In studying legends and folklore from around the world, one also learns about existing cultural traditions and taboos. As an example, in parts of Asia there is a custom called ohagura involving dyeing one’s teeth black. This practice was mainly performed by women indicating their martial status, wealthy, and sexual maturity. The custom has existed in Japan for hundreds of years that may have given birth to the legend of Ohaguro-Bettari.
In Japan, there are many folklore about creatures called yokai, which is a board term given to the ghosts, spirits and other supernatural monsters within the country. These spirits are the end results when humans, animal or even household items are involved in tragic events such as war, death, murder, suicide and any number of other violent acts. The Ohaguro-Bettari is a female yokai believe to be the ghost of an unwed bride or an unattractive woman that died or committed suicide before finding a husband.
The Ohaguro-Bettari is described as a beautiful woman wearing a traditional bridal kimono hiding her face from view by either turning away or concealing it in her robe. She appears in the evening or at night in some temple or shire on the edge of town, often drawing the attention of young man. If anyone approaches her, this yokai would reveal her white head with an enlarged, open mouth of blackened teeth while lacking any other facial features. Once discovered, the Ohaguro-Bettari lets out a blood curdling scream instantly sending anyone listing into a flight of fear and terror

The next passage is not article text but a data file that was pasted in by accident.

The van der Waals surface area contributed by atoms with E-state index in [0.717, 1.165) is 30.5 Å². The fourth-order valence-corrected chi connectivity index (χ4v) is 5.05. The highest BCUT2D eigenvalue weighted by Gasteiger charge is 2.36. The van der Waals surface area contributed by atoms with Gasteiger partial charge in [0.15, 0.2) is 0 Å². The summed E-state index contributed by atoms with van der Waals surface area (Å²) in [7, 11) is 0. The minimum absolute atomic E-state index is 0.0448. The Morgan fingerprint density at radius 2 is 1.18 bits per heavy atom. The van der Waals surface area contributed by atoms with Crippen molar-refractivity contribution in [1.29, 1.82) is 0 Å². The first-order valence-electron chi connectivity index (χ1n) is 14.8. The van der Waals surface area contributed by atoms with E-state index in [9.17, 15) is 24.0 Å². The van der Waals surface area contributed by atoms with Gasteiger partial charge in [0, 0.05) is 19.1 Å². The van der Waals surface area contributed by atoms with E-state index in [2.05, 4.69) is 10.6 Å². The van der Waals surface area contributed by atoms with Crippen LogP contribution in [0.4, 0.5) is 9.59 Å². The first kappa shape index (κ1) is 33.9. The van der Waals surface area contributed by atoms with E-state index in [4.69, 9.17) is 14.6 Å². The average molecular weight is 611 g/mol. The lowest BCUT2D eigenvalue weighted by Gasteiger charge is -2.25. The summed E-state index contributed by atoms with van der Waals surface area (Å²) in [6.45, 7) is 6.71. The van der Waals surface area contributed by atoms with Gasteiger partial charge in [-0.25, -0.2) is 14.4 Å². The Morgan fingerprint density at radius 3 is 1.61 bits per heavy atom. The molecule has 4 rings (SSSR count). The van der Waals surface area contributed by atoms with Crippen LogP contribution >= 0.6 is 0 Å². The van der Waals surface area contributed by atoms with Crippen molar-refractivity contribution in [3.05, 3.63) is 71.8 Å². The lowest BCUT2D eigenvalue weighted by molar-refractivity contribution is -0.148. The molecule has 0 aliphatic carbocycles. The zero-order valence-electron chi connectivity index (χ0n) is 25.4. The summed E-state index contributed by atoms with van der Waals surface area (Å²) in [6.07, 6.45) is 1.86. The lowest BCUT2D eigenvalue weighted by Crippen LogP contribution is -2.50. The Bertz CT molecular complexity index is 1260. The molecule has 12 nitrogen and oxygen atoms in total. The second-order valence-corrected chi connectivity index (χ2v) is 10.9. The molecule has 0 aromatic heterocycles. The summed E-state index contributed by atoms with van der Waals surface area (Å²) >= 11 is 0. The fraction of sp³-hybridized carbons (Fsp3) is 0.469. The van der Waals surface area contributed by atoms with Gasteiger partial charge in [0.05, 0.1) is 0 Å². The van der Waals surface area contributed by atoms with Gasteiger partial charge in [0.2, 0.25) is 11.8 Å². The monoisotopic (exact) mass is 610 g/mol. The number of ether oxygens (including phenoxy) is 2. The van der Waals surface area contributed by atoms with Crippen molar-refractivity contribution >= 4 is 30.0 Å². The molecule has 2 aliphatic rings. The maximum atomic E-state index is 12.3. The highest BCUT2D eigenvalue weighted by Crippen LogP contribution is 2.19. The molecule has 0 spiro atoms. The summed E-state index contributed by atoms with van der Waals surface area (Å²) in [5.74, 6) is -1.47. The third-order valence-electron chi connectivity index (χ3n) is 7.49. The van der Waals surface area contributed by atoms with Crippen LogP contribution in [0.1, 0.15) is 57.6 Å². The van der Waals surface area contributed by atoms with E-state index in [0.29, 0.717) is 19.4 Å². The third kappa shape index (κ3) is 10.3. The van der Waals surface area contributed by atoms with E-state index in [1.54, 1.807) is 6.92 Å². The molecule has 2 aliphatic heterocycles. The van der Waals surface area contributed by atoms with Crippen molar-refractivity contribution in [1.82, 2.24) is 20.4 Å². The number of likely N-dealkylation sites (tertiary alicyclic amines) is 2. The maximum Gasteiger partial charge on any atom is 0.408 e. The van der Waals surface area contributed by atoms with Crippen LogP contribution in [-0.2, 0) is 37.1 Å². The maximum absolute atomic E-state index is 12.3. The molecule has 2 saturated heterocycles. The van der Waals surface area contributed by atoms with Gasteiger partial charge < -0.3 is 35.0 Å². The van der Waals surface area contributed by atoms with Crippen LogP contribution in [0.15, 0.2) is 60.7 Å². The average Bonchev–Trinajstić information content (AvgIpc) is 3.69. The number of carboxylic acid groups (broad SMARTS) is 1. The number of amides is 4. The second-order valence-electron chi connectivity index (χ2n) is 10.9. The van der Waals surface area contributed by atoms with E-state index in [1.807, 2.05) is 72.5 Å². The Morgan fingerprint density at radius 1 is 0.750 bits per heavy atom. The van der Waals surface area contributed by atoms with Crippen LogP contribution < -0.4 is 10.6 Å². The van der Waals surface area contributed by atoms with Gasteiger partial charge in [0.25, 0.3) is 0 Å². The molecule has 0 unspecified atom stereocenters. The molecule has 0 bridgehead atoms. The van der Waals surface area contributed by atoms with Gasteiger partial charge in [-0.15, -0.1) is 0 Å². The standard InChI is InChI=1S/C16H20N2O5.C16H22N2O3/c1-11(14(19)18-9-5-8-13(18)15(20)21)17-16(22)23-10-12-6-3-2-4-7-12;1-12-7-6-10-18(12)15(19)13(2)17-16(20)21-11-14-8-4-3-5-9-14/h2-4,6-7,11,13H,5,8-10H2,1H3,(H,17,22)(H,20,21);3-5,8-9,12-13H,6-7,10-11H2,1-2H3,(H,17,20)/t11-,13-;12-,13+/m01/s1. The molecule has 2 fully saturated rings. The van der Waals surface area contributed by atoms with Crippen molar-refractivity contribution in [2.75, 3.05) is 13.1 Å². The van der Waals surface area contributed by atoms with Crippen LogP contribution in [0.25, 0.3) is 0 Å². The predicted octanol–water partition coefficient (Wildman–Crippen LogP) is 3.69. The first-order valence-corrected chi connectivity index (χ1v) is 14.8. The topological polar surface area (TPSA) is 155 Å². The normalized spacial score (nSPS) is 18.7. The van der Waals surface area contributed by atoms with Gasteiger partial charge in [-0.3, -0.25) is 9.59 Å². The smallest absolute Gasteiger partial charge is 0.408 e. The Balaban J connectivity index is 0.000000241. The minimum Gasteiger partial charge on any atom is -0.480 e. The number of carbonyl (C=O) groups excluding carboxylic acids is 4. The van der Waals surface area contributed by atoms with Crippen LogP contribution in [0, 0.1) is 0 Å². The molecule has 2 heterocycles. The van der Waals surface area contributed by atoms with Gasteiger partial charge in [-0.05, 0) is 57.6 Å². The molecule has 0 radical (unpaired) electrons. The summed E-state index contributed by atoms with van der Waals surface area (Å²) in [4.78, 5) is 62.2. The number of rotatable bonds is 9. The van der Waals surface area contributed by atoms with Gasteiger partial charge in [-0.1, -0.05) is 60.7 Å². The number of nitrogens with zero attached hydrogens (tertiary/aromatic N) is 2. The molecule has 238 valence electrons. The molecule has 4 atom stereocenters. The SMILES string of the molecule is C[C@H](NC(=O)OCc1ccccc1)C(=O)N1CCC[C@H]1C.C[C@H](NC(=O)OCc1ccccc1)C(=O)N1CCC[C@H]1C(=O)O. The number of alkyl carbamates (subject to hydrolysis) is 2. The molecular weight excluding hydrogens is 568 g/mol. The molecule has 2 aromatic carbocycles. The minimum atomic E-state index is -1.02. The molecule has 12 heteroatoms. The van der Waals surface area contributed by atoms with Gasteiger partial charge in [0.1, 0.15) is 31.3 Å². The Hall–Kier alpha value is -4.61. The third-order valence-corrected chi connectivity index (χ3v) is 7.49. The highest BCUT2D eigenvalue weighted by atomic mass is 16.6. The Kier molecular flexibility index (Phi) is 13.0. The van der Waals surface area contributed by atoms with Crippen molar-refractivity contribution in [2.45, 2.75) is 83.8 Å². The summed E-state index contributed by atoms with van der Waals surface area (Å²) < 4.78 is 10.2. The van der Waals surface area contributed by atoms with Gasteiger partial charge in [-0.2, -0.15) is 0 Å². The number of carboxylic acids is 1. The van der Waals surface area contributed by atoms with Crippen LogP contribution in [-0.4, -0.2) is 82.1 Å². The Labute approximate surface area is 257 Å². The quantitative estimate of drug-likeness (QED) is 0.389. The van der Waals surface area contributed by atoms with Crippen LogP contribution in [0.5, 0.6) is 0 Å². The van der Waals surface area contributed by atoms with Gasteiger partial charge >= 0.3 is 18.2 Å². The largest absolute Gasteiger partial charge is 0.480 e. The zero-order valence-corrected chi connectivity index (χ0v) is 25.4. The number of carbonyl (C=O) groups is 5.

In researching this yokai, her only intentions are to make her presence known to humans and scare them off. The Ohaguro-Bettari is known to be among the spirits that enjoy tormenting people for entertainment. There is no myth or legend of any death or injury to be attributed to this ghost when encountered, but sightings are always rare. If there is a moral about the Ohaguro-Bettari to be learned, it would be careful meeting beautiful women at night that appear out of nowhere.
“Ohaguro Bettari”. Yokai.com. (Accessed November 14, 2015). http://yokai.com/